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My experiment involves pulling down cells on to a filter plate for a variety of assays. However, I want to ensure that my cells are alive so I am trying to resuspend them so that I can do an accurate cell count. However, I am unable to close off the mass-balance which suggests that the cells are either getting through the membrane or getting stuck.

Any suggestions on the appropriate way to fully resuspend cells? I'm currently using a P200 to mix the solution.

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Have you tried trypsinizing them? Depending on whether they're suspension or adherent, and the time they've been on the membrane, you might be able to detach them just like you would from a culture dish/flask. Also, are you using a vacuum to adhere them to the membrane, or just allowing them to settle? Too much pressure may be getting them caught in the pores, although theoretically the pores should be much too small for them to fit through... –  MattDMo Feb 13 '13 at 14:47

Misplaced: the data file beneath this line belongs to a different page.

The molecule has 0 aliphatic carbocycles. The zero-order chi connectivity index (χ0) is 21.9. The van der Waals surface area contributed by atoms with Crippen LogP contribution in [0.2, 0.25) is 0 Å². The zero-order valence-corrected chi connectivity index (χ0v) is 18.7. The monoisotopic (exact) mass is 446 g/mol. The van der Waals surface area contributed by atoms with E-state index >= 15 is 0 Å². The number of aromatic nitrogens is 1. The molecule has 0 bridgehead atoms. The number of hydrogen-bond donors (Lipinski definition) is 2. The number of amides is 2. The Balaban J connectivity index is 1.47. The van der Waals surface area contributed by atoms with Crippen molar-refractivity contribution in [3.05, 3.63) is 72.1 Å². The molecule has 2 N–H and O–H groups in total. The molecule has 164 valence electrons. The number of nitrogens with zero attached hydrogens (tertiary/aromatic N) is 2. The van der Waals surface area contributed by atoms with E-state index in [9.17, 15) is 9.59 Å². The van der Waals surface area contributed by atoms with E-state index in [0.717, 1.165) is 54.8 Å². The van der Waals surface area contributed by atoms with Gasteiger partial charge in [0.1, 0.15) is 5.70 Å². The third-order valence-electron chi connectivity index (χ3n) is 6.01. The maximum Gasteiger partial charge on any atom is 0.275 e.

@Mattdmo, these are suspension cells so trypsinization will kill them. I'm using a vacuum manifold. I'm fearing the same thing which is why I'm doing this experiment to see if I can complete th mass balance –  bobthejoe Feb 14 '13 at 23:09
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Resuspending is hard due to attachment/entrapment in the filter and liquid retention around the edges. Consider using optical live/dead staining on the membrane? If you are concerned about pass-though you can also try and capture the fluid that comes through the membrane and give it a hard spin in a centrifuge. Look for a tiny cell pellet on the outside bottom (mark the caps). Or a simple and cheap dye for viability or counting that would be great on a filter –  PlaysDice Apr 9 at 21:42

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